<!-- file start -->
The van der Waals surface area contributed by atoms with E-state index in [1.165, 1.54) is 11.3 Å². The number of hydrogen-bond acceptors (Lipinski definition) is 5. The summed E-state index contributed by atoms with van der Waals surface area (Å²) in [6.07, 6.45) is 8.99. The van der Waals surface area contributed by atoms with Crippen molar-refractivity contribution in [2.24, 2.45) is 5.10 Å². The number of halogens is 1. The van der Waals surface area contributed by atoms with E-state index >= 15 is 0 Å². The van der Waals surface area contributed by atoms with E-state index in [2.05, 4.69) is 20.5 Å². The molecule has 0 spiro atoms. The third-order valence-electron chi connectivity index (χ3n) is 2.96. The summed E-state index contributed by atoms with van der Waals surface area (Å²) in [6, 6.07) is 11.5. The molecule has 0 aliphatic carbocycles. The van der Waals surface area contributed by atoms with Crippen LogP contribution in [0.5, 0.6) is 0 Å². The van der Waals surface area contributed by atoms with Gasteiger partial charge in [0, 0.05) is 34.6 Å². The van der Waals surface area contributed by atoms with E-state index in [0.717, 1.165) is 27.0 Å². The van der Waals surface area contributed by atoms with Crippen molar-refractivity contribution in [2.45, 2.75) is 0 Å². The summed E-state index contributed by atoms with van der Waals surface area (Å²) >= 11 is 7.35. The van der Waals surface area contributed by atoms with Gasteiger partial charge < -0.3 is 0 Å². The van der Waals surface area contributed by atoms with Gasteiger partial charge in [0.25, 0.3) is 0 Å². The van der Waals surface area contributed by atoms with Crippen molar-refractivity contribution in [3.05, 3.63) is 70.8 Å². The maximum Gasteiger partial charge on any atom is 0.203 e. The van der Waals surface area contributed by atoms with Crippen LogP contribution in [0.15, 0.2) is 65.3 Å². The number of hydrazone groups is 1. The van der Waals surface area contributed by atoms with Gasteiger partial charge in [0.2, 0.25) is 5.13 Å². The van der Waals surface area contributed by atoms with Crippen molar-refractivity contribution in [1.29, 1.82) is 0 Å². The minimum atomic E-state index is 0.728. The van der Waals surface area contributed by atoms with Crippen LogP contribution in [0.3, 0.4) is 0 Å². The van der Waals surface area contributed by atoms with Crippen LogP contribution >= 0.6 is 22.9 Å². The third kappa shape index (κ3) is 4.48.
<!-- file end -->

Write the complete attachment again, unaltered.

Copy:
The van der Waals surface area contributed by atoms with E-state index in [1.165, 1.54) is 11.3 Å². The number of hydrogen-bond acceptors (Lipinski definition) is 5. The summed E-state index contributed by atoms with van der Waals surface area (Å²) in [6.07, 6.45) is 8.99. The van der Waals surface area contributed by atoms with Crippen molar-refractivity contribution in [2.24, 2.45) is 5.10 Å². The number of halogens is 1. The van der Waals surface area contributed by atoms with E-state index >= 15 is 0 Å². The van der Waals surface area contributed by atoms with E-state index in [2.05, 4.69) is 20.5 Å². The molecule has 0 spiro atoms. The third-order valence-electron chi connectivity index (χ3n) is 2.96. The summed E-state index contributed by atoms with van der Waals surface area (Å²) in [6, 6.07) is 11.5. The molecule has 0 aliphatic carbocycles. The van der Waals surface area contributed by atoms with Crippen LogP contribution in [0.5, 0.6) is 0 Å². The van der Waals surface area contributed by atoms with Gasteiger partial charge in [0, 0.05) is 34.6 Å². The van der Waals surface area contributed by atoms with E-state index in [0.717, 1.165) is 27.0 Å². The van der Waals surface area contributed by atoms with Crippen molar-refractivity contribution in [2.45, 2.75) is 0 Å². The summed E-state index contributed by atoms with van der Waals surface area (Å²) >= 11 is 7.35. The van der Waals surface area contributed by atoms with Gasteiger partial charge < -0.3 is 0 Å². The van der Waals surface area contributed by atoms with Gasteiger partial charge in [0.25, 0.3) is 0 Å². The van der Waals surface area contributed by atoms with Crippen molar-refractivity contribution in [3.05, 3.63) is 70.8 Å². The maximum Gasteiger partial charge on any atom is 0.203 e. The van der Waals surface area contributed by atoms with Crippen LogP contribution in [0.15, 0.2) is 65.3 Å². The number of hydrazone groups is 1. The van der Waals surface area contributed by atoms with Gasteiger partial charge in [0.2, 0.25) is 5.13 Å². The van der Waals surface area contributed by atoms with Crippen molar-refractivity contribution in [1.29, 1.82) is 0 Å². The minimum atomic E-state index is 0.728. The van der Waals surface area contributed by atoms with Crippen LogP contribution in [0.3, 0.4) is 0 Å². The van der Waals surface area contributed by atoms with Crippen LogP contribution >= 0.6 is 22.9 Å². The third kappa shape index (κ3) is 4.48.